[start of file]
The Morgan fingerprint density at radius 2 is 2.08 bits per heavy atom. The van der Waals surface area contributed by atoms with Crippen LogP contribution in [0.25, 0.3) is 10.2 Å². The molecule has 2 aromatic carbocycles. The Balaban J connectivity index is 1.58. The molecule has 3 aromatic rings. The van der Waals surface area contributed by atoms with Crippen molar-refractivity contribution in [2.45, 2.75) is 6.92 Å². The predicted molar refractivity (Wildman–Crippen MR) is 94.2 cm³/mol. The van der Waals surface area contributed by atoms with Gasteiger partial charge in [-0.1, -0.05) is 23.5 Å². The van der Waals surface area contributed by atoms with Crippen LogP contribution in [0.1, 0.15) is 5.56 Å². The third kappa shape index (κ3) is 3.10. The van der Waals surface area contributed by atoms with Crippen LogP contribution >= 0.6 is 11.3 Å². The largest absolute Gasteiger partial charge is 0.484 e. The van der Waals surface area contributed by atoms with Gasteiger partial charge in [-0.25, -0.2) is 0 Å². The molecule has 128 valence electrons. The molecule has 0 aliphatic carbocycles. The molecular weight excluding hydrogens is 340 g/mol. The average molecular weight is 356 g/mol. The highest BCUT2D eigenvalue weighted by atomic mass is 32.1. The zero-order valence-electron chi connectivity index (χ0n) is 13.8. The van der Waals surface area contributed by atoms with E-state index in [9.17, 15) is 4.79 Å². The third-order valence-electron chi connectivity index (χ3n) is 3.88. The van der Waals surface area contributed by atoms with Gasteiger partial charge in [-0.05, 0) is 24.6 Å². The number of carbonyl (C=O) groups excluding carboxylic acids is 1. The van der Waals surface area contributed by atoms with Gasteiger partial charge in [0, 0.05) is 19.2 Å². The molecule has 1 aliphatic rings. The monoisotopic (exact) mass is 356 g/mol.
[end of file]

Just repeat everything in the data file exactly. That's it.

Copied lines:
The Morgan fingerprint density at radius 2 is 2.08 bits per heavy atom. The van der Waals surface area contributed by atoms with Crippen LogP contribution in [0.25, 0.3) is 10.2 Å². The molecule has 2 aromatic carbocycles. The Balaban J connectivity index is 1.58. The molecule has 3 aromatic rings. The van der Waals surface area contributed by atoms with Crippen molar-refractivity contribution in [2.45, 2.75) is 6.92 Å². The predicted molar refractivity (Wildman–Crippen MR) is 94.2 cm³/mol. The van der Waals surface area contributed by atoms with Gasteiger partial charge in [-0.1, -0.05) is 23.5 Å². The van der Waals surface area contributed by atoms with Crippen LogP contribution in [0.1, 0.15) is 5.56 Å². The third kappa shape index (κ3) is 3.10. The van der Waals surface area contributed by atoms with Crippen LogP contribution >= 0.6 is 11.3 Å². The largest absolute Gasteiger partial charge is 0.484 e. The van der Waals surface area contributed by atoms with Gasteiger partial charge in [-0.25, -0.2) is 0 Å². The molecule has 128 valence electrons. The molecule has 0 aliphatic carbocycles. The molecular weight excluding hydrogens is 340 g/mol. The average molecular weight is 356 g/mol. The highest BCUT2D eigenvalue weighted by atomic mass is 32.1. The zero-order valence-electron chi connectivity index (χ0n) is 13.8. The van der Waals surface area contributed by atoms with E-state index in [9.17, 15) is 4.79 Å². The third-order valence-electron chi connectivity index (χ3n) is 3.88. The van der Waals surface area contributed by atoms with Gasteiger partial charge in [-0.05, 0) is 24.6 Å². The number of carbonyl (C=O) groups excluding carboxylic acids is 1. The van der Waals surface area contributed by atoms with Gasteiger partial charge in [0, 0.05) is 19.2 Å². The molecule has 1 aliphatic rings. The monoisotopic (exact) mass is 356 g/mol.